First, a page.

Before World War II ended, Chance Vought was busy with the design of the Chance Vought V-340 single-seat jet-propelled fighter for service with the US Navy. It was the first turbojet-powered aircraft to be designed by the company, but proved sufficiently attractive for the US Navy to award a contract for three XF6U-1 prototypes on 29 December 1944.
Of low-wing monoplane configuration, the all-metal structure of the air-frame had Metalite skins, patented by the company and comprising two sheets of high-strength light alloy bonded to a balsawood core. The tailplane was mounted on the fin, just above the fuselage, but production aircraft had two auxiliary fins, one towards the tip on each side of the tailplane. The Pirate had retractable tricycle landing gear, jettison-able auxiliary fuel tanks at each wingtip, and the pilot accommodated high on the fuselage, well forward of the wing.
The first of the three prototypes made its maiden flight at Muroc Dry Lake on 2 October 1946, powered by a 1361kg thrust Westinghouse J34-WE-22 turbojet mounted in the aft fuselage. Production examples of the F6U-1, of which the first flew during July 1949, began to enter service with the US Navy in the following month. A total of 65 had been ordered but after 30 had been delivered the remainder were cancelled.
FACTS AND FIGURES
© The Pirate never received radar
or other mission avionics. The
aerodynamics were equally
© Extra fins were added on the
tailplane to reduce the lateral
instability caused by the
extended rear fuselage.
© The wing and tailfin were
skinned with Metalite, a
material composed of a
sandwich of Duralumin and
balsa wood. Other parts
were Fabrilite, a laminate of
balsa and glass fibre.
|A three-view drawing (1278 x 870)|
| MODEL||F6U-1 "Pirate"|
| ENGINE||1 x Westinghouse J34-WE-30, 1916kg|
| Take-off weight||5702 kg||12571 lb|
| Empty weight||3320 kg||7319 lb|
| Wingspan||10.1 m||33 ft 2 in|
| Length||11.46 m||38 ft 7 in|
| Height||3.94 m||13 ft 11 in|
| Wing area||18.91 m2||203.55 sq ft|
| Max. speed||908 km/h||564 mph|
| Ceiling||14110 m||46300 ft|
| Range||1851 km||1150 miles|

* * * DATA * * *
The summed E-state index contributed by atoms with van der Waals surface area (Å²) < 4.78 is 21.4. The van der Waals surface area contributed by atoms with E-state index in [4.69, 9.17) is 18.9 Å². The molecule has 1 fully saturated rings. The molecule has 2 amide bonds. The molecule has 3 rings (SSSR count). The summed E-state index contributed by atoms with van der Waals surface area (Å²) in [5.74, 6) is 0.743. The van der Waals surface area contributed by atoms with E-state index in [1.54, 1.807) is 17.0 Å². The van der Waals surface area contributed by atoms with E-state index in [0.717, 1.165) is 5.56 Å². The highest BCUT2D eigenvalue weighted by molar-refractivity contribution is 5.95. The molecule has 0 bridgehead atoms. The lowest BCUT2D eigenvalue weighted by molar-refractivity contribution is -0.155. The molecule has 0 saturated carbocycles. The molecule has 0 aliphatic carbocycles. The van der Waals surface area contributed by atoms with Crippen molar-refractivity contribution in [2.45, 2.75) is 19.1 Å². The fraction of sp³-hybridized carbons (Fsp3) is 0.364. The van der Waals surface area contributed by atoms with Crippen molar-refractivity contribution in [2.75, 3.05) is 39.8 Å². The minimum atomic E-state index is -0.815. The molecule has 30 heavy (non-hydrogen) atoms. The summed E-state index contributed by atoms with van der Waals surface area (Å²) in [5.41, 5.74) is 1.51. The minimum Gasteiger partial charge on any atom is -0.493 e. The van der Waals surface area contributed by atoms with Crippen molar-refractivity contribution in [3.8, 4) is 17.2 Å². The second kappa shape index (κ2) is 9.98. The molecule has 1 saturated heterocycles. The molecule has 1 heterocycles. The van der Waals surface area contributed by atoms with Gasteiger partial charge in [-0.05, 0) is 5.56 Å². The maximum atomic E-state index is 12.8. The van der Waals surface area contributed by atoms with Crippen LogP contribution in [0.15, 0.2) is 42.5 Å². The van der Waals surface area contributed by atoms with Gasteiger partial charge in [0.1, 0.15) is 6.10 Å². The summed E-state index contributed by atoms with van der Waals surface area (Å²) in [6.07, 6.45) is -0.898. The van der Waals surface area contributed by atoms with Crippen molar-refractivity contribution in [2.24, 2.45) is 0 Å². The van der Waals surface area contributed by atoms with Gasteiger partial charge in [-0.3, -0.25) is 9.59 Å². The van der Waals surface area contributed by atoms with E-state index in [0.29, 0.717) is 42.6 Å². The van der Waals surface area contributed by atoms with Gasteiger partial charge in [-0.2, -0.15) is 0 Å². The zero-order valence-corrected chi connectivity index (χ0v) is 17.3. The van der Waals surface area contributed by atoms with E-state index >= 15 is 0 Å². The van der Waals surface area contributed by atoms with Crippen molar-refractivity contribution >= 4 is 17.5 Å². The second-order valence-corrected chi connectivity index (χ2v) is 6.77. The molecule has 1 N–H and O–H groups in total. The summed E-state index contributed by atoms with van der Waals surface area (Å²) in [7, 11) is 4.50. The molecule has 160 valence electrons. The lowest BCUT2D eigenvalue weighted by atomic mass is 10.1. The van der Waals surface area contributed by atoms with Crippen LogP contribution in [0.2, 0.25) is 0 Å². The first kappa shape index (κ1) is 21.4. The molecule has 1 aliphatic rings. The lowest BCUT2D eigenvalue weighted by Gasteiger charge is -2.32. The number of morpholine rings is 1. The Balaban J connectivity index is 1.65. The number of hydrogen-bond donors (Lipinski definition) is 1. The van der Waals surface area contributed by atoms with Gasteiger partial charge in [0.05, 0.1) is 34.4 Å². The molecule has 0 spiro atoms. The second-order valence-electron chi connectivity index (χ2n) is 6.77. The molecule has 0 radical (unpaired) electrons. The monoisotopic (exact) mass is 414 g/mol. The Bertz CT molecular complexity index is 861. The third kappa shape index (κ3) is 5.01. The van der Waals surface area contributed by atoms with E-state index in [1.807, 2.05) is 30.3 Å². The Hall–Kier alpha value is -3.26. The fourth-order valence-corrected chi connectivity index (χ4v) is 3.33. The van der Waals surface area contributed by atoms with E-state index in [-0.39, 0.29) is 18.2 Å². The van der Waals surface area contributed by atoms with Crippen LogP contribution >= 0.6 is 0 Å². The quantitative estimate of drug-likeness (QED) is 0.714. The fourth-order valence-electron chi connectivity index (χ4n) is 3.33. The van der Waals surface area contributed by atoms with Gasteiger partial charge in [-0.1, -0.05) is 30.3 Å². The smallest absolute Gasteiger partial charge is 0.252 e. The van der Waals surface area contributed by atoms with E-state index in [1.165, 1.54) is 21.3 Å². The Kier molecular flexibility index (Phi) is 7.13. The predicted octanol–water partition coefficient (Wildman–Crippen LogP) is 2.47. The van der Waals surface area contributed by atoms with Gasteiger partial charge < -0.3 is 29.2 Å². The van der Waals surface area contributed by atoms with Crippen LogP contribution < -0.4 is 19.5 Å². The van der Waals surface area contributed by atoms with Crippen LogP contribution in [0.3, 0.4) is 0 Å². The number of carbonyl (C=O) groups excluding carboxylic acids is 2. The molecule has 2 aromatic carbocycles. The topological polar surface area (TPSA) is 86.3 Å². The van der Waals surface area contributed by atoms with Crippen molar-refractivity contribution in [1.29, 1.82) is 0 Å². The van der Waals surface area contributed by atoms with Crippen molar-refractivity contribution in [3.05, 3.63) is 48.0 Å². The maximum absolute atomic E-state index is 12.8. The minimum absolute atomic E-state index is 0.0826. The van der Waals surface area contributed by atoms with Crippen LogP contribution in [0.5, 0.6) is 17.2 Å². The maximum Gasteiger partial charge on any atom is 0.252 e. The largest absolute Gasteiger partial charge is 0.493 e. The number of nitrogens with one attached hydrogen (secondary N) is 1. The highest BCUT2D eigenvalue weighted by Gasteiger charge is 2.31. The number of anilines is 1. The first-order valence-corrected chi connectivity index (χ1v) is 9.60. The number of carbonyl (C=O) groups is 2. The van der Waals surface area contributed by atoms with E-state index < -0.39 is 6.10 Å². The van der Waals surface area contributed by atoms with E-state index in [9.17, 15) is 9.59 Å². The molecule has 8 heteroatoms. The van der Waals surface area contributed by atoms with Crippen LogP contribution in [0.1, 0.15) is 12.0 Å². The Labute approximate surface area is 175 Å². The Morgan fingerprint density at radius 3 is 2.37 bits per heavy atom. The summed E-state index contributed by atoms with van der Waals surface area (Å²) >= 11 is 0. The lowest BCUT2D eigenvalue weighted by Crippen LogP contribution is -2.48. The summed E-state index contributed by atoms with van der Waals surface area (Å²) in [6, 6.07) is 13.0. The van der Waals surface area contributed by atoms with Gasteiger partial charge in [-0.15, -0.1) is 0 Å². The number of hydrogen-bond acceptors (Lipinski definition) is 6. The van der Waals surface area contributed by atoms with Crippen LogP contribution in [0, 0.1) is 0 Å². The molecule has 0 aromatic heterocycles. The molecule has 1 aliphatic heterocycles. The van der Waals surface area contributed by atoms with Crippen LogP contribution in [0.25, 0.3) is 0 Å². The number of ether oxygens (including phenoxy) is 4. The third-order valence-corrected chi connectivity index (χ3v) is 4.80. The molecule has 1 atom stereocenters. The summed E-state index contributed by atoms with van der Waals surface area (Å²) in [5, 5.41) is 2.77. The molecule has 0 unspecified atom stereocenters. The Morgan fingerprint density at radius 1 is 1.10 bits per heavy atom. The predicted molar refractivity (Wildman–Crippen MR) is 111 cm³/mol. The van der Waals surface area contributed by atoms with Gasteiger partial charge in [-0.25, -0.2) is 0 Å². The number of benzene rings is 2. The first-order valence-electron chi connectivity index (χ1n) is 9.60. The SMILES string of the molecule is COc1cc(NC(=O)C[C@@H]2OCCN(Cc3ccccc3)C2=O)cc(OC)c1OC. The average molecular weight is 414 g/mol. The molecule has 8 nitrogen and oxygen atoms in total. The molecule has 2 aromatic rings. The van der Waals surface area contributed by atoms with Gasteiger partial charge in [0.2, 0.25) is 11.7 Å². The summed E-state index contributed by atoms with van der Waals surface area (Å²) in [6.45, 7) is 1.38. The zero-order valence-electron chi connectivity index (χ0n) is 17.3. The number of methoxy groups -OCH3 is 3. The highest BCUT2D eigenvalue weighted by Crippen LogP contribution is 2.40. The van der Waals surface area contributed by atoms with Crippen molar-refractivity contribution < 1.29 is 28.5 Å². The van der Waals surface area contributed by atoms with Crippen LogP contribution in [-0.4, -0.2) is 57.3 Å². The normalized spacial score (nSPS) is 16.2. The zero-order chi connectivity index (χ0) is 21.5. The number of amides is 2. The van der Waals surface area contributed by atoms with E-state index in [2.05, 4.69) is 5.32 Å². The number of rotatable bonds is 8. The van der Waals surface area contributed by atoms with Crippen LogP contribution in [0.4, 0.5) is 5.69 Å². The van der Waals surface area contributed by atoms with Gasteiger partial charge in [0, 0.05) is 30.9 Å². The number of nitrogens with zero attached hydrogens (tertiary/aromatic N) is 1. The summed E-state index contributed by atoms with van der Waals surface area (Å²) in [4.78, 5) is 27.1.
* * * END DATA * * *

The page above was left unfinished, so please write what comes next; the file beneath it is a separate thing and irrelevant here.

| ARMAMENT||4 x 20mm cannons|
|RB, e-mail, 23.03.2021 03:39|
It may've been a disappointment in person, just look at it!
But how can we ignore 8,060 fpm initial clime rate by 1949?
|firstname.lastname@example.org, e-mail, 13.12.2020 00:51|
The SAE (Society of Automotive Engineers) sells reprints /downloads of an excellent article on the aluminum and balsa wood sandwich construction used. They achieved useful strength much higher than that of the aluminum facing. Too bad it was underpowered, it could have opened more doors if it weren't.
|Klaatu83, e-mail, 20.02.2017 19:32|
One of the worst jet fighters ever built, a complete waste of the Navy's time and the taxpayers' money. Most of those produced went straight to the scrapheap. And for those who try to excuse this monstrosity by saying that it was an 'easy jet", bear in mind that this piece of rubbish was a contemporary of the McDonnell FH Phantom and North American American FJ Fury and Grumman F9F Panther, all of which were WAY better.
|George, e-mail, 08.01.2016 09:59|
The 564 MPH speed claimed is doubtful. Some sources claim the Pirate was only marginally faster than the propeller driven Corsair.
|Stu Sammis, e-mail, 12.08.2010 21:26|
Was underpowered as were most early jets. Airframe development far outpaced the available power plants.
|rob combs, e-mail, 02.04.2010 23:45|
aviation historian here; also flew in Vietnam; excellent post; thanks for sharing.
|Patrick, e-mail, 14.05.2008 16:06|
Lamest plane every you dummy made worst airplane book
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